Best wishes,

    Richard Bedford
    RSPB Images Photographic Library – Uk.

  32. 32) Richard
    September 28, 2013 at 11:02 am

    Wondering if anyone has experience using the TC-14E or TC-20E III with a DX camera. Specifically I have a D300s and am looking to expand the capabilities of my 70-200mm f/2.8 VR I. The reviews here mention the D4 and D800 but nothing in the DX range.

    Thank you for any advice.

  33. 33) Peter
    September 30, 2013 at 1:37 pm

    Dear Nasim,

    It is good to see some tests on these things. There are rather few.

    There is another way of looking at your results, purely in terms of the information captured or conveyed, which is what Imatest is quantifying (as measured in resolution).

    With the 1.4X, 1.7X and 2X convertors, you have extracted the following amounts of information from the same area of view (assuming he image quality is equal across the image, which it is usually not). For the 1.4X, you have a ratio of (1-0.05)^2 effective pixels in your area of view, compared to 1/(1.4)^2 in that same area (if you were to upsample). That is ~0.90/0.51 or about 1.77. You have optically extracted about 1.8 times as much information from this area. The corresponding calculations for the 1.7X and 2X yield 1.99 and 2.19. In theory the 2X is extracting the most information, so if your object easily fits within the 2X range, that is where you are getting the most information about it (with information simply being equated with resolution). At 2X, however, the “information” is somewhat smeared out, which makes for less than pixel sharpness. Also, the true information gain for an object in the very middle of the image may be less, since the 70-200 started out sharper in the middle.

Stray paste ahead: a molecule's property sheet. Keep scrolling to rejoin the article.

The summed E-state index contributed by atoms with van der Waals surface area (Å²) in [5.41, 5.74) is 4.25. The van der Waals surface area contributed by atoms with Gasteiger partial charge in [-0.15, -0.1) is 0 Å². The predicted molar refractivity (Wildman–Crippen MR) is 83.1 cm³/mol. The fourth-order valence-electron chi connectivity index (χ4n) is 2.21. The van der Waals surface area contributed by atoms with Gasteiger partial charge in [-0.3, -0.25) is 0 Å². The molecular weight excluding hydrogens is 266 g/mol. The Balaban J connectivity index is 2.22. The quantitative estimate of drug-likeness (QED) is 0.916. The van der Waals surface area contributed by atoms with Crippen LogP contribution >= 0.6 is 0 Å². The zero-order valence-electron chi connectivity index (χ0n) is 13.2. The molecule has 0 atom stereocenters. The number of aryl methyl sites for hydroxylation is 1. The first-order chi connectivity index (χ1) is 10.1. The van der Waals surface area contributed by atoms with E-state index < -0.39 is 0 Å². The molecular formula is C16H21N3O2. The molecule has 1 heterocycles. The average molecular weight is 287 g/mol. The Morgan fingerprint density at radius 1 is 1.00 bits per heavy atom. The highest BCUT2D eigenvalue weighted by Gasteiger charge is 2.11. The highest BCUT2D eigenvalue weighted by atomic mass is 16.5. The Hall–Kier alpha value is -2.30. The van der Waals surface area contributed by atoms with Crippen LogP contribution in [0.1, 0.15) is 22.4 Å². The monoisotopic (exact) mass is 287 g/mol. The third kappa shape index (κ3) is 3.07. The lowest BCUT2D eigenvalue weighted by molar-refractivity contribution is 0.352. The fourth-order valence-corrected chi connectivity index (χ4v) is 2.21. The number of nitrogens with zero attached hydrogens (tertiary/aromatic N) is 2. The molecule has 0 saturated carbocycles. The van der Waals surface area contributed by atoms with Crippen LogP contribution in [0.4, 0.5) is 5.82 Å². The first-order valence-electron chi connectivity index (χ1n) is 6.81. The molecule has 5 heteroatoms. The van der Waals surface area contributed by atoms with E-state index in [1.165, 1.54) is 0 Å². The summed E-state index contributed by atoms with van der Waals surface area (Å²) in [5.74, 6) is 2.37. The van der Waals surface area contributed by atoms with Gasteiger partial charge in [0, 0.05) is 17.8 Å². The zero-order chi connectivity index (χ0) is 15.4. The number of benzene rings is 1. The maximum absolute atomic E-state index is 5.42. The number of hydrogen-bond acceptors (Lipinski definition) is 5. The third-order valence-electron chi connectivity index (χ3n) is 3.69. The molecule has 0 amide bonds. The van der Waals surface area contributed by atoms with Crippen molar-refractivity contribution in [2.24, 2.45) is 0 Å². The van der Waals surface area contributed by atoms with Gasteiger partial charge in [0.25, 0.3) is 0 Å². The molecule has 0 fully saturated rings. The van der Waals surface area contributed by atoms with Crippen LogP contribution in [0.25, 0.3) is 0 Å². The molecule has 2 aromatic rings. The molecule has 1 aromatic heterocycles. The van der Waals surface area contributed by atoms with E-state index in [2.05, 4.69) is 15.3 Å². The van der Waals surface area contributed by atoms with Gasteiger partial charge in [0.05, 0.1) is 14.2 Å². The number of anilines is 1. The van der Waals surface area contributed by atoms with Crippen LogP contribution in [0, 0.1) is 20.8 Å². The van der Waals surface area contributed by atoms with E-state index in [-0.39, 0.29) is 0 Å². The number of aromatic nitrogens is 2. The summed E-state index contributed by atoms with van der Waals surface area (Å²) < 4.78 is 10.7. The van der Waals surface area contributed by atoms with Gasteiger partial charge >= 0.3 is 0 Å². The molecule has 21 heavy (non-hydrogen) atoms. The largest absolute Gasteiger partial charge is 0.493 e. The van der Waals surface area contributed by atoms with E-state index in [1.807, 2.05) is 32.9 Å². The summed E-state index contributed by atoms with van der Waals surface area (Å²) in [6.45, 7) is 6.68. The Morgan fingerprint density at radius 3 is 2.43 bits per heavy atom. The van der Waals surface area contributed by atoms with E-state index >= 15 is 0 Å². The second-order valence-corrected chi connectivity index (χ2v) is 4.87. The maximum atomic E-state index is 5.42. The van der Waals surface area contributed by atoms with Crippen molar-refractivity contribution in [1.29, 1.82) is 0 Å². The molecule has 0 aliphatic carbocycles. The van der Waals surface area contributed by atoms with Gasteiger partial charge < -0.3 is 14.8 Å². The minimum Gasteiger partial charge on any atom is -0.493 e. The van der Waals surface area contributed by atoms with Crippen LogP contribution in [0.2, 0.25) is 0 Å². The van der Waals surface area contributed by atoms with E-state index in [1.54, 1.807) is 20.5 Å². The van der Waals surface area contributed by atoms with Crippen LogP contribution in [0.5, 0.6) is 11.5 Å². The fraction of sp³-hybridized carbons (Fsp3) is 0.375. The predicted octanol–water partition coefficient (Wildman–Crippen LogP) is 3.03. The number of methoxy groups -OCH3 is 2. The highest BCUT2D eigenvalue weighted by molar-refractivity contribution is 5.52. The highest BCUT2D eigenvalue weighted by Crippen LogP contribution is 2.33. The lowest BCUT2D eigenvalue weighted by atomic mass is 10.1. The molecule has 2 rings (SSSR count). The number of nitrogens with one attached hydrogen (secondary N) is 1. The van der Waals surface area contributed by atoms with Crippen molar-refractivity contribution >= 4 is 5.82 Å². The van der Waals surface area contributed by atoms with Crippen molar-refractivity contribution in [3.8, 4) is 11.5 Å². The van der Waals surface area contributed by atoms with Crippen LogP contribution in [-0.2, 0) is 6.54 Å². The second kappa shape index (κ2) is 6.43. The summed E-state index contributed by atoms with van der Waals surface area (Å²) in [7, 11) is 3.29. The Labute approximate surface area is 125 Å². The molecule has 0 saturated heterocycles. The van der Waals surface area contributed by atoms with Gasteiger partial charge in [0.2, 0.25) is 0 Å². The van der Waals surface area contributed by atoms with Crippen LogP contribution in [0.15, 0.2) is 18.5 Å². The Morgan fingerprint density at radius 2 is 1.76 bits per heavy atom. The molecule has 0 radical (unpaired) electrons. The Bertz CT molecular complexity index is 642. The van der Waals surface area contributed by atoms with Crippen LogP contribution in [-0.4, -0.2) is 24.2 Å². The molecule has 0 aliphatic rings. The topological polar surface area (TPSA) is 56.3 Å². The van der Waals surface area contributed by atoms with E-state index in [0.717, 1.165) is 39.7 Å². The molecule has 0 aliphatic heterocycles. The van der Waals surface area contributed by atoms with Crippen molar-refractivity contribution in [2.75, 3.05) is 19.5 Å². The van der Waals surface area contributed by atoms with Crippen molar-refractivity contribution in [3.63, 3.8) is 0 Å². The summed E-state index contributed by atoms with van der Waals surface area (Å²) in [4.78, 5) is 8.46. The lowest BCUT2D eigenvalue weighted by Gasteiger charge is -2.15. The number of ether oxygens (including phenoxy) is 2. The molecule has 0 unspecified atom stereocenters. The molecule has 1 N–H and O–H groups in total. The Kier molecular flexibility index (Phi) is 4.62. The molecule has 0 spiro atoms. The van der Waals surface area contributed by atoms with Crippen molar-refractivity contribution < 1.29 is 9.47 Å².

In theory, with the 2X image, you might be able to downsample by a factor of about 2 (in pixels, not linear dimensions) to produce something pixel sharp, which, again, if the object fits within the image, would contain twice the information of using the 2X convertor.

    That is all theory and requires limiting factors such a sensor movement, to be effectively eliminated in both cases. I am not sure that any of the current software is good enough to use this extra information to effectively get back to a superior print.

    I am concerned about one thing. Your tests were all done at 70mm, if I understand correctly. The only logic of using a 1.7X or 2X over a 1.4X is to bring a real jump at the long end, so two more informative lengths to test at might be ~14o and 200.

    Does that make sense?

    I theory, numbers like these should be released by Nikon with the lens. They will surely have them all in house.



  34. 34) b n khazanchi
    October 10, 2013 at 1:24 am